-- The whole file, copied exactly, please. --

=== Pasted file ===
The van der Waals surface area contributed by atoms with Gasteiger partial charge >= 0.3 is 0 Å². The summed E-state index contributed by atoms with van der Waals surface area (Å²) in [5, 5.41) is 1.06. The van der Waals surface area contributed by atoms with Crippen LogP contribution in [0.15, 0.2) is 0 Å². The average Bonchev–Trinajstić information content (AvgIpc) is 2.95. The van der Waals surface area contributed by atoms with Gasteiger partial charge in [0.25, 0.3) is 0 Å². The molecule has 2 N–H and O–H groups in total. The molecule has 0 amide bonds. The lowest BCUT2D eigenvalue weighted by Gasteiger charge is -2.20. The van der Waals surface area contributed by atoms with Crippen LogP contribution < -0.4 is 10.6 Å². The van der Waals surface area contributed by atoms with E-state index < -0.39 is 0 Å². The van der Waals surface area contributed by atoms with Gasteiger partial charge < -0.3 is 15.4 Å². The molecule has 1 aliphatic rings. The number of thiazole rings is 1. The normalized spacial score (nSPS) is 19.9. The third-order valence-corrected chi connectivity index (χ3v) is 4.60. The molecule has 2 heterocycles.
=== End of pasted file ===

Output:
The van der Waals surface area contributed by atoms with Gasteiger partial charge >= 0.3 is 0 Å². The summed E-state index contributed by atoms with van der Waals surface area (Å²) in [5, 5.41) is 1.06. The van der Waals surface area contributed by atoms with Crippen LogP contribution in [0.15, 0.2) is 0 Å². The average Bonchev–Trinajstić information content (AvgIpc) is 2.95. The van der Waals surface area contributed by atoms with Gasteiger partial charge in [0.25, 0.3) is 0 Å². The molecule has 2 N–H and O–H groups in total. The molecule has 0 amide bonds. The lowest BCUT2D eigenvalue weighted by Gasteiger charge is -2.20. The van der Waals surface area contributed by atoms with Crippen LogP contribution < -0.4 is 10.6 Å². The van der Waals surface area contributed by atoms with E-state index < -0.39 is 0 Å². The van der Waals surface area contributed by atoms with Gasteiger partial charge < -0.3 is 15.4 Å². The molecule has 1 aliphatic rings. The number of thiazole rings is 1. The normalized spacial score (nSPS) is 19.9. The third-order valence-corrected chi connectivity index (χ3v) is 4.60. The molecule has 2 heterocycles.